2. Coordinate and collaborate with MEL staff and focal points in government institutions. Coordinating and collaborating among MEL staff, technical staff, and government focal points at the central and regional levels is necessary to effectively collect, centralize, and quality check data from different institutions. For instance, when respondents were unreachable or did not respond on time, the USAID Wildlife Asia activity tapped into their network of local partners and technical experts to reach out to participants.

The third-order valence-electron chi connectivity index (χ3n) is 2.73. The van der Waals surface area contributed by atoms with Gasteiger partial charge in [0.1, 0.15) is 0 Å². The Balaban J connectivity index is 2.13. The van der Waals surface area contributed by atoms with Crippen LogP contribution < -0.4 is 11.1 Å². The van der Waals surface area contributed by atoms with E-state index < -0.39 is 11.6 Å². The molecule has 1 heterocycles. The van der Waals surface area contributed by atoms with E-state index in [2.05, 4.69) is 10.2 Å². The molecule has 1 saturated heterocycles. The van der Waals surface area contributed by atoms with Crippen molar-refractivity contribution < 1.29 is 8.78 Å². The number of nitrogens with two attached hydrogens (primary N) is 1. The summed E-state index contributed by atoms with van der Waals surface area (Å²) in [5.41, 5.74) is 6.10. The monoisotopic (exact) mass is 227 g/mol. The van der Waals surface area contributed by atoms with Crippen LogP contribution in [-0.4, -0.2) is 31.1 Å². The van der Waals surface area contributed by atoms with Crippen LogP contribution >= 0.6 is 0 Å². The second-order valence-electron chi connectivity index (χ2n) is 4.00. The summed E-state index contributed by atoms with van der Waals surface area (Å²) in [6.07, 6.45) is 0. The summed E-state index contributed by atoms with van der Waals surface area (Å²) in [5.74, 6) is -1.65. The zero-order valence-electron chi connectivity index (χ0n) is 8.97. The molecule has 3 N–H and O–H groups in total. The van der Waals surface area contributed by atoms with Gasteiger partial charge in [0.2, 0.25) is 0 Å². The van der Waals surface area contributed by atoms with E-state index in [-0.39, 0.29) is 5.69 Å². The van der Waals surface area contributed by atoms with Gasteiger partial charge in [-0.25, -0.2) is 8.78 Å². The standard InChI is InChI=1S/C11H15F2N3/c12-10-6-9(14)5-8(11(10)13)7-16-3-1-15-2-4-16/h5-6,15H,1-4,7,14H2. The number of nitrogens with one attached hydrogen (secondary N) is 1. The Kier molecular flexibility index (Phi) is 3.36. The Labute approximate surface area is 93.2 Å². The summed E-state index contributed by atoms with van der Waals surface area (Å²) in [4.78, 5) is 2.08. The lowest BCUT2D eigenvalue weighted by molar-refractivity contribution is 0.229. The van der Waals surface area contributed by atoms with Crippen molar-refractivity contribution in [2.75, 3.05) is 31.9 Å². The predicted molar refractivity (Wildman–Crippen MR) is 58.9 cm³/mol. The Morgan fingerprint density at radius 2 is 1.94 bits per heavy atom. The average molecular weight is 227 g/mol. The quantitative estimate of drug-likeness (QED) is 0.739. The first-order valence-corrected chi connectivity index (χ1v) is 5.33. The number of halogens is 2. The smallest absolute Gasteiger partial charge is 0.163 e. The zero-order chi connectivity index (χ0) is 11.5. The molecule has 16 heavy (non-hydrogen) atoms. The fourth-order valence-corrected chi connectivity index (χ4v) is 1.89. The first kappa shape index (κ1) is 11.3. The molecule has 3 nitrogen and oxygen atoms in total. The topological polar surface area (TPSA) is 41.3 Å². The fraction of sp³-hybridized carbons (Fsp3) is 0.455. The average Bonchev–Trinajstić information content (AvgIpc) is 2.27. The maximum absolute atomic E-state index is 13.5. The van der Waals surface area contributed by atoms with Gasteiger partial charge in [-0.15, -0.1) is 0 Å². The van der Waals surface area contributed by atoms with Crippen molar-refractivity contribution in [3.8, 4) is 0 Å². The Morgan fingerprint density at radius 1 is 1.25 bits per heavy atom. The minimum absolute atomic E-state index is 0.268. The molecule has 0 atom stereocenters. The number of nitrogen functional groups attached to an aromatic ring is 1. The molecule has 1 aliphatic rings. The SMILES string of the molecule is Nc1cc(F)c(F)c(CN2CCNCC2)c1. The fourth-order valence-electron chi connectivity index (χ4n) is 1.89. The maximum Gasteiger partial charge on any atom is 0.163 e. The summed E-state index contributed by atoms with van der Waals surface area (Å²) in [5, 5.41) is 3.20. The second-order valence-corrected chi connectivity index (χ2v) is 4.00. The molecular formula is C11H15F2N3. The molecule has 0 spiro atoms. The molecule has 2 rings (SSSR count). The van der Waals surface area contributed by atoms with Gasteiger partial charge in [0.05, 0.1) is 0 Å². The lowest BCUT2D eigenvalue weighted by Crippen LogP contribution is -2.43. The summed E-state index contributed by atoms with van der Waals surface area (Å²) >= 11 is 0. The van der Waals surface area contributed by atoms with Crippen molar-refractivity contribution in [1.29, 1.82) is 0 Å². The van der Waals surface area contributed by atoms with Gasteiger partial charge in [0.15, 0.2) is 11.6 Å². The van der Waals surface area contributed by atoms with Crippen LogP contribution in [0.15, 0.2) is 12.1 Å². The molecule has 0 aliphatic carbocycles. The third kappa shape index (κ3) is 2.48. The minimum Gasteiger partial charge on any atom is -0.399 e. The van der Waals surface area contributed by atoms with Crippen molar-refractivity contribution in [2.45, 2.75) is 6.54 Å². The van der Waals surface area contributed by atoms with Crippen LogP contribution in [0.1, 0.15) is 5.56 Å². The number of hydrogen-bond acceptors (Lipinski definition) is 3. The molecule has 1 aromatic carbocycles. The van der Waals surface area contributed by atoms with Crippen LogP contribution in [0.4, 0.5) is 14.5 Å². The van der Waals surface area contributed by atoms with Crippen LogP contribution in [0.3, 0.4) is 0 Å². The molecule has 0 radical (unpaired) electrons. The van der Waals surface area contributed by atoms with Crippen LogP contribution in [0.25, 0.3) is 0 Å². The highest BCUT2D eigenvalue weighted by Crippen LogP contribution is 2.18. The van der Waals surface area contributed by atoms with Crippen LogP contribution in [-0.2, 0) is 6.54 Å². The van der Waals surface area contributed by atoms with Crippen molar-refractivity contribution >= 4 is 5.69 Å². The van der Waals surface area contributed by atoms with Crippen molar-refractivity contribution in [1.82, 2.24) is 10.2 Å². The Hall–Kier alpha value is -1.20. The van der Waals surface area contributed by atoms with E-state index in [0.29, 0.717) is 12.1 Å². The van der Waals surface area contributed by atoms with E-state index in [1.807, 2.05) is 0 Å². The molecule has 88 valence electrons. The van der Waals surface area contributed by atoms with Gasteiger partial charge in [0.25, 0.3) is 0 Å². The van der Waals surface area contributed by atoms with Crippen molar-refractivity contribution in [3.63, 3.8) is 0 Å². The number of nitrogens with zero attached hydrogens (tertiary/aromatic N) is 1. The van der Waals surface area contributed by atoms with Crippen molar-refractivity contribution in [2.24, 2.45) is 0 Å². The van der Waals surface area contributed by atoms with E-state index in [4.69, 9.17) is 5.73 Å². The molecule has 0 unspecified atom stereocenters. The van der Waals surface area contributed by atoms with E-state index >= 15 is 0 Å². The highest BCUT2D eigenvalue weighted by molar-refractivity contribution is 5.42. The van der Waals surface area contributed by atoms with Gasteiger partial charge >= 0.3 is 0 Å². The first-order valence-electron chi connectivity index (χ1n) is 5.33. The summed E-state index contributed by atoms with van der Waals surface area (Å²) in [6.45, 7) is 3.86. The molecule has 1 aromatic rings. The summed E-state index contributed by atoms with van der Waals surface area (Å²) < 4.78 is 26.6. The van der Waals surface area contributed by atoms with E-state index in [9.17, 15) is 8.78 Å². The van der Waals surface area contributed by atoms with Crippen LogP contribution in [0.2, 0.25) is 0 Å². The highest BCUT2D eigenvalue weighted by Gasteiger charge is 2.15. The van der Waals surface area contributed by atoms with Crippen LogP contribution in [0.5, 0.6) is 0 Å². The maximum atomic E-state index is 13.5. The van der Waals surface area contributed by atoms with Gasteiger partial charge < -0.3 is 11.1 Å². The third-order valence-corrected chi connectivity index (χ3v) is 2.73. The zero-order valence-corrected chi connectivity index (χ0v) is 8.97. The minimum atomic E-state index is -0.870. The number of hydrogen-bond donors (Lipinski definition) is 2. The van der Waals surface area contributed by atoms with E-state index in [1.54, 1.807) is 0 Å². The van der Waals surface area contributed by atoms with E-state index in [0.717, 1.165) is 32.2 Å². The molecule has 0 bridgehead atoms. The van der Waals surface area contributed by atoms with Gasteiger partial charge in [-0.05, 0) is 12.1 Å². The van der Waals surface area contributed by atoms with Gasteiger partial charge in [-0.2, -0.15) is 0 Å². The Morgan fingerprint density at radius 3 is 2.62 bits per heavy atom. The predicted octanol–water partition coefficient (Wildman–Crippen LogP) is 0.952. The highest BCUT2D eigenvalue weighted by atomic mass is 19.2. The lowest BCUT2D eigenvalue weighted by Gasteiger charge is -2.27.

3. Adapt trainings, data collection tools, and applications to the local context. Planning for the unique circumstances of phone interviews can create a better experience for enumerators and respondents. For example, the USAID Tusome Pamoja activity in Tanzania provided enumerators with clear guidelines and tips to help them adapt to remote sampling, interviews, and data collection. Some of the key success factors included developing flexible data collection protocols, setting up WhatsApp groups among enumerators so they could learn from each other, collaborating and adapting in real time when faced with difficulties, and preparing replacement respondents in case of connectivity issues.